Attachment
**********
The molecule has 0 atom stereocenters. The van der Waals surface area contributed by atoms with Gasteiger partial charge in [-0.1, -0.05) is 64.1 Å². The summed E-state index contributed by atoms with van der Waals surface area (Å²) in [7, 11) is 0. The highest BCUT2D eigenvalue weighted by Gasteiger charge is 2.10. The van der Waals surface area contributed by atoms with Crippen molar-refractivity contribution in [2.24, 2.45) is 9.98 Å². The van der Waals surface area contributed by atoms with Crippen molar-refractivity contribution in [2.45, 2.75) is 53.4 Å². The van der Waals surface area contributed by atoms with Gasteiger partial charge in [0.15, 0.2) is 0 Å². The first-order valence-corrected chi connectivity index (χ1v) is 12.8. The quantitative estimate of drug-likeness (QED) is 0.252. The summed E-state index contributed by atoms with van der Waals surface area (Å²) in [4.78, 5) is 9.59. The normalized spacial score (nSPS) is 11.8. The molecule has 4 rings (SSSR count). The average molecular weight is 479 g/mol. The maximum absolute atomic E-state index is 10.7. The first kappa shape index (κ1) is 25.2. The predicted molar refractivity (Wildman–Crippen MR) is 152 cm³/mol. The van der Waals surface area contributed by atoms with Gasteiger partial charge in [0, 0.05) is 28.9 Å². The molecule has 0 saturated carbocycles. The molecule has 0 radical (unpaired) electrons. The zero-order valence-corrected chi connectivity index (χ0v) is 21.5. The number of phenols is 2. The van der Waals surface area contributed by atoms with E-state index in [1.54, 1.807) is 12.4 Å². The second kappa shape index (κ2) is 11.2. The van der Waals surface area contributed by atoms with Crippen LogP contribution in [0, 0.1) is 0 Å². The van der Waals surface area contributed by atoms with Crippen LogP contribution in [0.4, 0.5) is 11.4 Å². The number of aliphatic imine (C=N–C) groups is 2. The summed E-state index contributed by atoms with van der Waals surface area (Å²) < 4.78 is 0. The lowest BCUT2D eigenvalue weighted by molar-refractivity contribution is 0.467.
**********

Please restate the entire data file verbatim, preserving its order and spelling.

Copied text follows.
The molecule has 0 atom stereocenters. The van der Waals surface area contributed by atoms with Gasteiger partial charge in [-0.1, -0.05) is 64.1 Å². The summed E-state index contributed by atoms with van der Waals surface area (Å²) in [7, 11) is 0. The highest BCUT2D eigenvalue weighted by Gasteiger charge is 2.10. The van der Waals surface area contributed by atoms with Crippen molar-refractivity contribution in [2.24, 2.45) is 9.98 Å². The van der Waals surface area contributed by atoms with Crippen molar-refractivity contribution in [2.45, 2.75) is 53.4 Å². The van der Waals surface area contributed by atoms with Gasteiger partial charge in [0.15, 0.2) is 0 Å². The first-order valence-corrected chi connectivity index (χ1v) is 12.8. The quantitative estimate of drug-likeness (QED) is 0.252. The summed E-state index contributed by atoms with van der Waals surface area (Å²) in [4.78, 5) is 9.59. The normalized spacial score (nSPS) is 11.8. The molecule has 4 rings (SSSR count). The average molecular weight is 479 g/mol. The maximum absolute atomic E-state index is 10.7. The first kappa shape index (κ1) is 25.2. The predicted molar refractivity (Wildman–Crippen MR) is 152 cm³/mol. The van der Waals surface area contributed by atoms with Gasteiger partial charge in [0, 0.05) is 28.9 Å². The molecule has 0 saturated carbocycles. The molecule has 0 radical (unpaired) electrons. The zero-order valence-corrected chi connectivity index (χ0v) is 21.5. The number of phenols is 2. The van der Waals surface area contributed by atoms with E-state index in [1.54, 1.807) is 12.4 Å². The second kappa shape index (κ2) is 11.2. The van der Waals surface area contributed by atoms with Crippen LogP contribution in [0, 0.1) is 0 Å². The van der Waals surface area contributed by atoms with Crippen LogP contribution in [0.4, 0.5) is 11.4 Å². The number of aliphatic imine (C=N–C) groups is 2. The summed E-state index contributed by atoms with van der Waals surface area (Å²) < 4.78 is 0. The lowest BCUT2D eigenvalue weighted by molar-refractivity contribution is 0.467.